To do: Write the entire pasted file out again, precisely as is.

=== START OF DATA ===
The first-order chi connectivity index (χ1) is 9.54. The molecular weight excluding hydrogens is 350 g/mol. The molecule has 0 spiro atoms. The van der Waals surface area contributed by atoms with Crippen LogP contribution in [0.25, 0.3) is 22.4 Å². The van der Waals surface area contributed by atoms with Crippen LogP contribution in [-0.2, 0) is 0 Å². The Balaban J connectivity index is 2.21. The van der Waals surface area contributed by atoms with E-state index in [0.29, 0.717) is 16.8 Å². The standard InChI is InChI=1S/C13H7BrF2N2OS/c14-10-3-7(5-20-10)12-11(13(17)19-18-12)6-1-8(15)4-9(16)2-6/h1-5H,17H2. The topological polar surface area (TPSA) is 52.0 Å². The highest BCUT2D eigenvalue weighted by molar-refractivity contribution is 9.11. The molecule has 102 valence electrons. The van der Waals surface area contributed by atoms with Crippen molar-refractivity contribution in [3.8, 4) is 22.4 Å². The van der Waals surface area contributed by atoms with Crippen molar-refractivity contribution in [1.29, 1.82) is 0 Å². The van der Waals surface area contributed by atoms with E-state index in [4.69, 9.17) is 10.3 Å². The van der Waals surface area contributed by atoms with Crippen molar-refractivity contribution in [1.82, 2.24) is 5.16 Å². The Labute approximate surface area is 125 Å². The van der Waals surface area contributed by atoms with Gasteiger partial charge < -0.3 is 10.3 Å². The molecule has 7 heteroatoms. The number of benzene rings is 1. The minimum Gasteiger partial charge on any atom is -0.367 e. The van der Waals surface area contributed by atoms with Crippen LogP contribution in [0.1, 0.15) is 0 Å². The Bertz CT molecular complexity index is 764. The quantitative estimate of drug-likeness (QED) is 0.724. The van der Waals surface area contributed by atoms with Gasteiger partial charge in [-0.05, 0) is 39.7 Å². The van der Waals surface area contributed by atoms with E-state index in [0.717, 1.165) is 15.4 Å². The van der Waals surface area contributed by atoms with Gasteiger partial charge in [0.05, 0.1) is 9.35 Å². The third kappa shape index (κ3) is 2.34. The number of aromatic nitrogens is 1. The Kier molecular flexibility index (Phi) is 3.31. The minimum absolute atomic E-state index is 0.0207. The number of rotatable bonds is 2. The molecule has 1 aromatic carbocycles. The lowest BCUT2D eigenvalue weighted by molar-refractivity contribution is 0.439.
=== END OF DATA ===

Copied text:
The first-order chi connectivity index (χ1) is 9.54. The molecular weight excluding hydrogens is 350 g/mol. The molecule has 0 spiro atoms. The van der Waals surface area contributed by atoms with Crippen LogP contribution in [0.25, 0.3) is 22.4 Å². The van der Waals surface area contributed by atoms with Crippen LogP contribution in [-0.2, 0) is 0 Å². The Balaban J connectivity index is 2.21. The van der Waals surface area contributed by atoms with E-state index in [0.29, 0.717) is 16.8 Å². The standard InChI is InChI=1S/C13H7BrF2N2OS/c14-10-3-7(5-20-10)12-11(13(17)19-18-12)6-1-8(15)4-9(16)2-6/h1-5H,17H2. The topological polar surface area (TPSA) is 52.0 Å². The highest BCUT2D eigenvalue weighted by molar-refractivity contribution is 9.11. The molecule has 102 valence electrons. The van der Waals surface area contributed by atoms with Crippen molar-refractivity contribution in [3.8, 4) is 22.4 Å². The van der Waals surface area contributed by atoms with Crippen molar-refractivity contribution in [1.29, 1.82) is 0 Å². The van der Waals surface area contributed by atoms with E-state index in [4.69, 9.17) is 10.3 Å². The van der Waals surface area contributed by atoms with Crippen molar-refractivity contribution in [1.82, 2.24) is 5.16 Å². The Labute approximate surface area is 125 Å². The van der Waals surface area contributed by atoms with Gasteiger partial charge < -0.3 is 10.3 Å². The molecule has 7 heteroatoms. The number of benzene rings is 1. The minimum Gasteiger partial charge on any atom is -0.367 e. The van der Waals surface area contributed by atoms with Crippen LogP contribution in [0.1, 0.15) is 0 Å². The Bertz CT molecular complexity index is 764. The quantitative estimate of drug-likeness (QED) is 0.724. The van der Waals surface area contributed by atoms with Gasteiger partial charge in [-0.05, 0) is 39.7 Å². The van der Waals surface area contributed by atoms with E-state index in [0.717, 1.165) is 15.4 Å². The van der Waals surface area contributed by atoms with Gasteiger partial charge in [0.05, 0.1) is 9.35 Å². The third kappa shape index (κ3) is 2.34. The number of aromatic nitrogens is 1. The Kier molecular flexibility index (Phi) is 3.31. The minimum absolute atomic E-state index is 0.0207. The number of rotatable bonds is 2. The molecule has 1 aromatic carbocycles. The lowest BCUT2D eigenvalue weighted by molar-refractivity contribution is 0.439.